February 26, 2021 1:21:15 pm
The Aurangabad bench of the Bombay High Court has set aside the death sentence and acquitted from all charges and gave ‘benefit of doubt’ to a man, who was convicted and sentenced for the rape and murder of a five-year-old. The court cited discrepancies in the probe and said that the prosecution had failed to establish the involvement of the convict in the crime.
The court also expressed displeasure over the conduct of the presiding officer for failing to bring forth vital pieces of evidence and said that such cases involving minors should be dealt with “utmost sensitivity”.
A Division Bench of Justices Ravindra V Ghuge and Bhalchandra U Debadwar passed the judgment on February 11 on a plea by the state government seeking confirmation of the death sentence given by the special POCSO Court, Parbhani in February 2017 to Vishnu Madan Gore, a 34-year-old labourer, along with his appeal against the death sentence .
As per Parbhani Police, the minor was living with her grandparents as her biological father had died and mother had remarried.
On October 27, 2016, the grandparents, who worked as labourers in the fields of a villager returnied, they found the girl missing from the house and started searching for her.
A missing complaint was filed on October 29, 2016 and a police probe was initiated. On October 31, the body of the minor was found floating in a well in the agricultural field of another villager.
As per the prosecution, the victim’s body, wrapped in a piece of lungi and a nylon rope tightened around her neck, was found in a gunny bag that also had a few stones. The police had sent the lungi as well as the nylon rope for FSL examination.
Based on circumstantial evidence and statements of witnesses, including the ‘last seen’ witness of a grocery shop owner in the village, Gore, who is also a labourer, was arrested on November 20 from Karnataka.
He was present in the village on the day of the incident and had left soon after the minor was cremated on November 1.
The appellant was booked under sections 376-A (punishment for rape and inflicting injury causing death) and 302 (punishment for murder) of the Indian Penal Code among others and section 6 (punishment for aggravated penetrative sexual assault) of the Protection of Children from Sexual Offences Act, 2012.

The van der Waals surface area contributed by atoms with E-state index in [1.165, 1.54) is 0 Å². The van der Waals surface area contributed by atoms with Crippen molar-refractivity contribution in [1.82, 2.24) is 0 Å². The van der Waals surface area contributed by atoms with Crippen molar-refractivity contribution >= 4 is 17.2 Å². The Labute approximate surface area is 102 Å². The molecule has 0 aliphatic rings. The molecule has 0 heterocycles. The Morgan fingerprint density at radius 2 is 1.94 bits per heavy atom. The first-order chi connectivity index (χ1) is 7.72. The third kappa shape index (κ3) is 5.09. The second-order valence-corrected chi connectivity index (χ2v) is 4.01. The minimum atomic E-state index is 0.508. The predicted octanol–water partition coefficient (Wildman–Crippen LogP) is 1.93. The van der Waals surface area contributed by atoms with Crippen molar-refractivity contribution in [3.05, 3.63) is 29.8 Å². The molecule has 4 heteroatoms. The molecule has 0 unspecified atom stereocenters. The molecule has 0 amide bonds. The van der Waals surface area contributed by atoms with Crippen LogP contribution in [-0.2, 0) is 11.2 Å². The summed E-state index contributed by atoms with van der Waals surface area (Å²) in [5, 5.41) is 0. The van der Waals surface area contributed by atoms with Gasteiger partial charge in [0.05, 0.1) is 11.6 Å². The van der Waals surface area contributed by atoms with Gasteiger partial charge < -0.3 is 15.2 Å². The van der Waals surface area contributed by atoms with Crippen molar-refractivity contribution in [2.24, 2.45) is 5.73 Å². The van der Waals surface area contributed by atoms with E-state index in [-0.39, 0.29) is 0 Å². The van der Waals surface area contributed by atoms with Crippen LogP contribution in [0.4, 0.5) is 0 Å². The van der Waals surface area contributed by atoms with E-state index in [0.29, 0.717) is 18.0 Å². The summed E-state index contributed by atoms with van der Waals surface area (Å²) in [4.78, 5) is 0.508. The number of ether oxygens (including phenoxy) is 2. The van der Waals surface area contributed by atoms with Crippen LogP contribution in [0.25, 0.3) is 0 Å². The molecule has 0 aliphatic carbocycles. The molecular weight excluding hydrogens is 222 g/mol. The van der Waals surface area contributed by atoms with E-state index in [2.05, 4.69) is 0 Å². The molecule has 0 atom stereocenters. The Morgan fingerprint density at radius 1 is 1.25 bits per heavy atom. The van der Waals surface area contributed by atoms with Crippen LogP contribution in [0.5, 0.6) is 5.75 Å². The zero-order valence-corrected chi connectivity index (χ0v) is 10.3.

The police had told the special court that it had recovered a similar rope as found around the neck of the minor was recovered from the house of the accused and that the lungu recovered from the minor’s body allegedly belonged to Gore’s father. They also said that the sniffer dog had reached close to the appellant’s house from the well where the body was found. As per prosecution, two witnesses had seen the victim with Gore.
The police, through Additional Public Prosecutor S D Ghayal, had submitted that when they questioned the accused’s colleagues from Karnataka, they stated that he was “very silent, was not talking to anyone and appeared to be frightened”.
In light of the evidences, the special court had found that a “heinous” crime was committed by accused in “cold-blood” and awarded him the death penalty.
Advocate Sudarshan J Salunke for the appellant submitted that the special court verdict was “perverse” and cannot be sustained due to its failure in noticing the various missing links in the chain of circumstantial evidence.
He also submitted that the ‘last seen alive together’ theory, on which the police relied, has “discrepancies in abundance” and the time factor is most important, however, the version by witnesses pertaining to the same would create a doubt and were not convincing enough.
He said that as the conviction cannot be based on “assumptions and inferences”, and the evidence were not substantiated as the medical report did not indicate the minor was raped and therefore sought setting aside of the trial court ruling as it would not amount to “rarest of the rare case”.
After hearing submissions, the bench observed, “Unless all the links could have held themselves together so as to complete the chain of circumstantial evidence, the accused could not have been held guilty of having committed the crime…We have no hesitation in observing that we are indeed disturbed by the manner in which the prosecution has investigated the crime, collected evidence and conducted the trial in a most insensitive manner.”
The HC added, “It is unfortunate that such amount of hard work is met with an order of acquittal at our unfortunate hands only because the prosecution has not collected evidence and has not even taken efforts to get a result from the Forensic Science Laboratory as regards the nylon string. In view of this, we grant the benefit of doubt to the accused and set aside the special Court ruling acquitting the appellant of all charges.”
The court went on to observe, “We are equally surprised by the manner in which the Special Judge, Gangakhed, Dist.Parbhani has decided the case. We find that the Judge has referred to portions of the examination-in-chief of prosecution witnesses and has overlooked their cross-examination, while drawing his conclusions.”
The court also directed the Directorate of Prosecution, Maharashtra to initiate action against those responsible for the loss of the nylon string.
Moreover, pulling up the presiding officer, Justice Ghuge, who penned down 87-page judgement for the bench observed, “ The presiding officer should have paid attention to the fact that the nylon string by which the victim was strangled had also gone missing. Every case has to be dealt with by the Presiding Officer with sensitivity and such cases involving children of a tender age, should be dealt with, with utmost sensitivity.”
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